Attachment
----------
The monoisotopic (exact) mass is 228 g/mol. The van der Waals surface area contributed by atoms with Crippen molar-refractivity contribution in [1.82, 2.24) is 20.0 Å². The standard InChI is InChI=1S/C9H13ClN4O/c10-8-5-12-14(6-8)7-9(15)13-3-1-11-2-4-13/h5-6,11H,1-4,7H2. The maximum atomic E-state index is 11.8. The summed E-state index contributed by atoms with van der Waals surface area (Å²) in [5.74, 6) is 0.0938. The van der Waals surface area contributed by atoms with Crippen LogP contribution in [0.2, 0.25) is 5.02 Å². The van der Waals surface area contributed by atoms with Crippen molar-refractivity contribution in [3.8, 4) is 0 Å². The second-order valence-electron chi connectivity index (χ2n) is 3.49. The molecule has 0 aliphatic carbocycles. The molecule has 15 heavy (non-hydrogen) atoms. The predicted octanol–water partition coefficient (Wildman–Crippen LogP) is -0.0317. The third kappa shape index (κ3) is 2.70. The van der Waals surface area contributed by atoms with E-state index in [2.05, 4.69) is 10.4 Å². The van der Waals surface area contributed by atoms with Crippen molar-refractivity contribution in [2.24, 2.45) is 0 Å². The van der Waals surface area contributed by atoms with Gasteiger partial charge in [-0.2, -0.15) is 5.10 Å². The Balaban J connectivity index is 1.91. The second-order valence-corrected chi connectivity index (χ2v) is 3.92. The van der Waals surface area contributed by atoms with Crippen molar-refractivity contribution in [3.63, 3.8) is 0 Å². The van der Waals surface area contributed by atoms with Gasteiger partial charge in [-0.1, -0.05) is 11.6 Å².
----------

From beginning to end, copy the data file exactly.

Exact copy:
The monoisotopic (exact) mass is 228 g/mol. The van der Waals surface area contributed by atoms with Crippen molar-refractivity contribution in [1.82, 2.24) is 20.0 Å². The standard InChI is InChI=1S/C9H13ClN4O/c10-8-5-12-14(6-8)7-9(15)13-3-1-11-2-4-13/h5-6,11H,1-4,7H2. The maximum atomic E-state index is 11.8. The summed E-state index contributed by atoms with van der Waals surface area (Å²) in [5.74, 6) is 0.0938. The van der Waals surface area contributed by atoms with Crippen LogP contribution in [0.2, 0.25) is 5.02 Å². The van der Waals surface area contributed by atoms with Crippen molar-refractivity contribution in [3.8, 4) is 0 Å². The second-order valence-electron chi connectivity index (χ2n) is 3.49. The molecule has 0 aliphatic carbocycles. The molecule has 15 heavy (non-hydrogen) atoms. The predicted octanol–water partition coefficient (Wildman–Crippen LogP) is -0.0317. The third kappa shape index (κ3) is 2.70. The van der Waals surface area contributed by atoms with E-state index in [2.05, 4.69) is 10.4 Å². The van der Waals surface area contributed by atoms with Crippen molar-refractivity contribution in [2.24, 2.45) is 0 Å². The van der Waals surface area contributed by atoms with Gasteiger partial charge in [-0.2, -0.15) is 5.10 Å². The Balaban J connectivity index is 1.91. The second-order valence-corrected chi connectivity index (χ2v) is 3.92. The van der Waals surface area contributed by atoms with Crippen molar-refractivity contribution in [3.63, 3.8) is 0 Å². The van der Waals surface area contributed by atoms with Gasteiger partial charge in [-0.1, -0.05) is 11.6 Å².